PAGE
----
Debt Settlement Plan vs Filing Bankruptcy
Debtors can still be vulnerable to legal action and collection activity, even while making payments into a debt settlement program. The debt settlement companies are not typically attorneys. In some states, they have a local attorney that works for them but does not represent you in court. Creditors can still make collection calls – in fact, those calls often increase. Debtors are responsible for sending letters to creditors citing Federal law in order to stop the collection calls.
In a bankruptcy, debtors may be able to discharge most or all of their debts. Depending on the type of bankruptcy you may be able to get a discharge in a short time with attorney fees paid upfront or through a payment plan made to a trustee for three to five years that would not require any fees upfront. In a three to five year case, the Trustee pays the creditors according to the plan and legal fees are paid through the plan. Some debts such as student loans and recent tax obligations might not be discharged.
In this type of bankruptcy, the debtor will propose a plan to the court. After review, if the plan meets all the requirements set by bankruptcy laws, a Judge will issue an order approving the plan (normally within a few months of the case being filed). The debtor will make monthly payments to the Trustee. The payments are largely dependent on a budget that is done with your attorney. In some cases, a portion of the payments may be paid to some creditors but not others – and in most cases, this results in actually paying pennies on the dollar on the total debt.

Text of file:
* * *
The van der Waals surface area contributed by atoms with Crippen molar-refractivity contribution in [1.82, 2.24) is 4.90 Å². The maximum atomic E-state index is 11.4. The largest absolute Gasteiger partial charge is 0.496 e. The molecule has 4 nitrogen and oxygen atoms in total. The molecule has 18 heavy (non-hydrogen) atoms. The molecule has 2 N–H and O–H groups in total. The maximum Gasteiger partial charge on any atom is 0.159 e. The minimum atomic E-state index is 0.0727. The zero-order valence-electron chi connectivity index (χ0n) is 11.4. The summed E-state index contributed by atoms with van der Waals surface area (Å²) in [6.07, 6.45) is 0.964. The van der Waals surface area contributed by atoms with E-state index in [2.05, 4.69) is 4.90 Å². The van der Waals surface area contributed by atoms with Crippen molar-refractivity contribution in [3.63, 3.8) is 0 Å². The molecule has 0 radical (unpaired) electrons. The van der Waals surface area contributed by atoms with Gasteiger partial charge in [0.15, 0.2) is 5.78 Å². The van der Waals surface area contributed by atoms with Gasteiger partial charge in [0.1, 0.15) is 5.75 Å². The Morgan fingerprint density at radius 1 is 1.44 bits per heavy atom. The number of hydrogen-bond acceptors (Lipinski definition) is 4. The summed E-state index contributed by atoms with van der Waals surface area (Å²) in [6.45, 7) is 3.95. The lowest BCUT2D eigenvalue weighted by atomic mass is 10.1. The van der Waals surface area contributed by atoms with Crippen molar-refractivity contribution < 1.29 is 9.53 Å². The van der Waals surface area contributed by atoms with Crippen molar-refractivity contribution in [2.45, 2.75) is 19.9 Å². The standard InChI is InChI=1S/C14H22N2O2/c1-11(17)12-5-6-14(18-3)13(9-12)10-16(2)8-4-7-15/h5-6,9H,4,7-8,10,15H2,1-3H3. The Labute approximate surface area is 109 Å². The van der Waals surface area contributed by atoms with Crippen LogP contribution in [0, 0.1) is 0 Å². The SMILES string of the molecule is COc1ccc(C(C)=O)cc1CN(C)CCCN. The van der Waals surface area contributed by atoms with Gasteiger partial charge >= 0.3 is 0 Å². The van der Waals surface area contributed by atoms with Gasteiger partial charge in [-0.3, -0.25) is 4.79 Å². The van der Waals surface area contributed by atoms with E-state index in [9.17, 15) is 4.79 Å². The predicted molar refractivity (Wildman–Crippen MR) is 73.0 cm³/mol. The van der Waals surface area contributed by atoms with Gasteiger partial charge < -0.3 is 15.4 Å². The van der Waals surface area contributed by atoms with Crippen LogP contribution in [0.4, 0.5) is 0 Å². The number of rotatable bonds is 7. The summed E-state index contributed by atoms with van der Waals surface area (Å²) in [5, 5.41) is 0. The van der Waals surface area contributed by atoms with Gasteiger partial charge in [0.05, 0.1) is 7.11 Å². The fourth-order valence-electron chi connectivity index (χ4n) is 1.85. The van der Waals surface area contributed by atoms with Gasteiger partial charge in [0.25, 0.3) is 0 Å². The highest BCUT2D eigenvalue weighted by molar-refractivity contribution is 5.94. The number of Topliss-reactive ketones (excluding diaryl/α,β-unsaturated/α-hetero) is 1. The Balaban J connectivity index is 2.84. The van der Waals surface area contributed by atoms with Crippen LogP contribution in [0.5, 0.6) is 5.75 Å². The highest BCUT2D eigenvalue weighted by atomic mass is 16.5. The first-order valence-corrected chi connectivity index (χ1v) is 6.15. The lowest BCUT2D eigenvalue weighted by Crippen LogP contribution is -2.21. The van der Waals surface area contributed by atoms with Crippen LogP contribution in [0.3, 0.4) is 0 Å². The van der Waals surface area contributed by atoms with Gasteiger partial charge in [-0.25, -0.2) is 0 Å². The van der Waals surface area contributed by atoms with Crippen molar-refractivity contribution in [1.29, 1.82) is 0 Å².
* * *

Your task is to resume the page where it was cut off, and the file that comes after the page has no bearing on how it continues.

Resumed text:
Chapter 7 is different than Chapter 13 in that the debtor will usually receive a discharge within six months of filing. The fees to the attorney are due before the case is filed because the lawyer is dischargeable in the case. The discharge wipes out credit cards, personal loans, and medical bills.
- The debtor is no longer obligated to communicate with creditors.
- All communication with creditors is done through the attorney.
- The court order stops all collection activities, including lawsuits, collection calls, and letters.
- Any legal proceedings are controlled and handled by the attorney.
- There are NO tax consequences for discharged debt.
If you are still interested in a debt settlement plan, you should do your homework. The Federal Trade Commission and Consumer Financial Protection Bureau have excellent resources on these types of programs. You should also consider reviewing the State Bank Commissioner of Kansas. In Kansas to provide any kind of debt counseling services, you need to be licensed and the State Bank Commissioner has an easily accessible online system to check and see if an agency is currently licensed.
Bankruptcy is a better option than debt settlement for most people. In our office cases are unique and carefully planned around the debtor’s particular circumstances. We suggest that you call an experienced bankruptcy attorney with your questions about how bankruptcy might work for you.
The lawyers at Coons & Crump are supportive, competent, and reliable. We want you to experience the relief that bankruptcy can provide. Contact our office to schedule a free, confidential consultation. With convenient office locations in Lawrence, Topeka and Overland Park, we can represent anyone who resides in the State of Kansas.
785-856-8720 (Lawrence) 785-783-2360 (Topeka) 913-353-4044 (Overland Park)